Your Mental Roadblocks

I’m Afraid of Withdrawal Symptoms

Quitting smoking causes unpleasant physical and psychological symptoms. These symptoms are too numerous to list, but here are a few:

  • depression,
  • sadness,
  • anger,
  • anguish,
  • doubt,
  • guilt,
  • insomnia,
  • difficulty breathing,
  • palpitations,
  • rashes, etc.

Rest assured! These unpleasant feelings are normal and they’re a positive sign. They indicate that your body and mind are adapting to the change, the return to “natural.” The symptoms vary in intensity and duration from one person to the next, depending on the number of years of smoking, the quantity of cigarettes smoked, and the capacity of the body to re-set itself. They are also temporary while the benefits of quitting smoking increase throughout the rest of your life!

You’ll free yourself from the prison of nicotine quite easily if you eat a healthy diet and exercise and move regularly. In addition if you develop a positive attitude towards challenges you face and maintain your friendships, you’ll make your transition to a life without tobacco that much easier!

Withdrawal symptoms that you may experience

We explain why they happen and the type of actions to take to ensure they pass as quickly as possible.

Dizziness: 1 to 2 days


The body is receiving more oxygen through the blood, triggering a condition that resembles hyperventilation.


Take a few slow, deep breaths (like yawning), and stretch.

Fatigue: 2 to 4 weeks


The body is undergoing detoxification and is adjusting to the absence of nicotine and its stimulating effects.


Sleep enough to recuperate, move, eat healthy food and drink a lot of water.

Insomnia: Up to 3 weeks


Some former smokers go through a period of insomnia.


Avoid stimulants (e.g. coffee, Pepsi, Coke). Go for a walk after supper. Take a bath, drink a glass of milk, ask someone to massage your scalp, watch a funny film or read the telephone directory ...

Cough: 3 to 4 weeks


The respiratory system is starting to do its job of evacuating your system using the vibrating hairs in your bronchial tubes. The hairs were paralyzed by the constituents of cigarette smoke.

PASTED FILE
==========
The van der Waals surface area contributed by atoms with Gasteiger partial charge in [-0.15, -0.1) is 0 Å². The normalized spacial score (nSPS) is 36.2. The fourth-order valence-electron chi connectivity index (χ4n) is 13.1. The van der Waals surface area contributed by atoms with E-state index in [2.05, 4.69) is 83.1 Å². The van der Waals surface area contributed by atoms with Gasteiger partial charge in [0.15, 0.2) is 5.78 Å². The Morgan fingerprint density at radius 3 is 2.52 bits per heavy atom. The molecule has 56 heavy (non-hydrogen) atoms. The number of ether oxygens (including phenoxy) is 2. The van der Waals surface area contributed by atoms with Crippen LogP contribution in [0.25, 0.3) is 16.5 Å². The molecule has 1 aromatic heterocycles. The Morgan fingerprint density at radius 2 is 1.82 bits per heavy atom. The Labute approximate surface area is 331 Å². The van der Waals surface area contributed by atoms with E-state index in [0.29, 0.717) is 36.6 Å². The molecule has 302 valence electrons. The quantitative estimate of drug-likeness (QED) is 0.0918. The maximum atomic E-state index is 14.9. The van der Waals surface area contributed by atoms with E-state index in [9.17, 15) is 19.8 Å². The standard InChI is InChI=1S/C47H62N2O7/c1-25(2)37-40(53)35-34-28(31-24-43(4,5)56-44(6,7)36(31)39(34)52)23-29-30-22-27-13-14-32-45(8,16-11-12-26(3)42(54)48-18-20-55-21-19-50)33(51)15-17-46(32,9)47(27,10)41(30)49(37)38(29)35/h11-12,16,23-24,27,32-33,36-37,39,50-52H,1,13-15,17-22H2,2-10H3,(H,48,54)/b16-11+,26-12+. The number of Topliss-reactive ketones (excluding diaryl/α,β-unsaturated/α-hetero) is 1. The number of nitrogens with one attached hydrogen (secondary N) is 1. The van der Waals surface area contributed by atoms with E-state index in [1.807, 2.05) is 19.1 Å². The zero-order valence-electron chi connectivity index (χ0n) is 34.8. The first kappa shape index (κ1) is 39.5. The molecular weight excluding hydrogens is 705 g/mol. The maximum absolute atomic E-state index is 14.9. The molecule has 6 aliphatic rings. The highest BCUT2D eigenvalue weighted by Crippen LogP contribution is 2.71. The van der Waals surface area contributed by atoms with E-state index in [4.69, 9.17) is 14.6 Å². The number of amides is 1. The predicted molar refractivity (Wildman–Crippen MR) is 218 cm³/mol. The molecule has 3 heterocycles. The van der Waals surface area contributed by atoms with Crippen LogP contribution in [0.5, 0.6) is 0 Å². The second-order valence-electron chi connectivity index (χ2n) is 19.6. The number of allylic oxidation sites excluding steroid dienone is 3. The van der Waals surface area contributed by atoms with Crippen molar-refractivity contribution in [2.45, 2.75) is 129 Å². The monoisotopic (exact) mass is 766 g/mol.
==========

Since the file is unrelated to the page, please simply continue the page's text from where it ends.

Here, nature will do its job without your help. However, you can help by engaging in physical activity that is appropriate to your level of fitness, eating healthy food and drinking a lot of water…

Constipation: 3 to 4 semaines


The body is used to the intestinal stimulation caused by nicotine, and is struggling to recover its natural functions.


Drink water, and eat fruit, raw vegetables and whole grain products if you can (for the fibre). Physical activity can also help.

Hunger: Several weeks


This is normal, and it’s a good sign! Your sense of taste and smell are reviving, bringing back your appetite and enjoyment of food! The hunger signal resumes its normal status when the damaged caused to the sugar metabolism by smoking has been repaired. However, smoking will have developed a constant need to have something in your mouth, and you will need to work on overcoming this.


Check whether you really are hungry, or if it’s just a need to have something in your mouth. Eat small but frequent low-calorie snacks, and always choose something that’s good for you. In doing this, you’ll improve your metabolism while eating less, so you won’t put on weight in the process.

Sweet tooth: Several weeks


As mentioned previously, smoking has damaged your sugar metabolism. In addition, sweetness generates pleasure (a characteristic essential to human survival, since sugar is the only source of energy for the brain). Sugar therefore becomes a source of gratification that can easily and quickly replace the gratification previously gained from cigarettes.


If you suddenly develop a sweet tooth, try to eat a protein-filled snack (e.g. nuts, yoghourt, cheese). Meals containing foods rich in complex carbohydrates (e.g. bread, cereals, whole grain pasta) can also help assuage your sweet tooth. Eating fruit or low-calorie desserts may also help.

Obsessive desire to smoke: Approximately 2 weeks, and more in some cases


This can arise for all kinds of reasons: for example, insufficient levels of endorphins, everyday difficulties, that small inner voice that keeps saying you can’t do this, and ungrounded fear.


React quickly: don’t remain alone with your thoughts: distract yourself, do something you like, write to someone, or remove yourself from the situation causing the desire to smoke. In other words, apply the tips.

Irritability: Variable


Deprived of its drug, the body is reacting through deprivation stress, which can trigger impatience, irritability or even anger.


Tell yourself over and over that your irritability is proof that you’re gradually recovering your freedom. Do things you enjoy and laugh as often as possible (e.g. chase your dog and bark at him...).

Headaches and pressure behind the eyes: Variable


The organism is missing the nicotine to which it has become accustomed, and this creates tension.


Relax. Take deep breaths, stretch your limbs or ask someone to massage your scalp.

Other mental roadblocks

See also

  • Your Cravings

    Stop fighting. Instead, when you crave a cigarette, try to become more aware of what is happening inside of you.

    Learn more
  • Your Confidence

    Evaluate your confidence in your ability to not smoke when faced with different situations on a daily basis. You could be ready for the next step!

    Learn more